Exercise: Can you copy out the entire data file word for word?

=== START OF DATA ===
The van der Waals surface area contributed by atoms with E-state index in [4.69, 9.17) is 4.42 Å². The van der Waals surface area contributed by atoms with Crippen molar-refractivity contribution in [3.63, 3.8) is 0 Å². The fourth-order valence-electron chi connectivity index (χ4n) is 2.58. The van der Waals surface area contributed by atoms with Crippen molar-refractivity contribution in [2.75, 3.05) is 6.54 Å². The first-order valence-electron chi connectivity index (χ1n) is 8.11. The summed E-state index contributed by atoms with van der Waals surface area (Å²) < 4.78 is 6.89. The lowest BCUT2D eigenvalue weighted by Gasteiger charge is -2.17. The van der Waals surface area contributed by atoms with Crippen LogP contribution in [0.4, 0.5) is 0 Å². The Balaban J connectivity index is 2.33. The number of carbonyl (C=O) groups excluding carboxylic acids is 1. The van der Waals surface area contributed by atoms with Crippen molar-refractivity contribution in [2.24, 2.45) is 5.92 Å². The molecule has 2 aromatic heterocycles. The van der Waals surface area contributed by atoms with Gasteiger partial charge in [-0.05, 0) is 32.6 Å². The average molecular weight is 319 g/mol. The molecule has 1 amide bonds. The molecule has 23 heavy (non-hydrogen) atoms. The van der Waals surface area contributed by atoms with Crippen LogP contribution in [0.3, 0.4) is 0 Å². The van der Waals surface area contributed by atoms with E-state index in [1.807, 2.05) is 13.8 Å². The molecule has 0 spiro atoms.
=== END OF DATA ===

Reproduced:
The van der Waals surface area contributed by atoms with E-state index in [4.69, 9.17) is 4.42 Å². The van der Waals surface area contributed by atoms with Crippen molar-refractivity contribution in [3.63, 3.8) is 0 Å². The fourth-order valence-electron chi connectivity index (χ4n) is 2.58. The van der Waals surface area contributed by atoms with Crippen molar-refractivity contribution in [2.75, 3.05) is 6.54 Å². The first-order valence-electron chi connectivity index (χ1n) is 8.11. The summed E-state index contributed by atoms with van der Waals surface area (Å²) < 4.78 is 6.89. The lowest BCUT2D eigenvalue weighted by Gasteiger charge is -2.17. The van der Waals surface area contributed by atoms with Crippen LogP contribution in [0.4, 0.5) is 0 Å². The Balaban J connectivity index is 2.33. The number of carbonyl (C=O) groups excluding carboxylic acids is 1. The van der Waals surface area contributed by atoms with Crippen molar-refractivity contribution in [2.24, 2.45) is 5.92 Å². The molecule has 2 aromatic heterocycles. The van der Waals surface area contributed by atoms with Gasteiger partial charge in [-0.05, 0) is 32.6 Å². The average molecular weight is 319 g/mol. The molecule has 1 amide bonds. The molecule has 23 heavy (non-hydrogen) atoms. The van der Waals surface area contributed by atoms with Crippen LogP contribution in [0.3, 0.4) is 0 Å². The van der Waals surface area contributed by atoms with E-state index in [1.807, 2.05) is 13.8 Å². The molecule has 0 spiro atoms.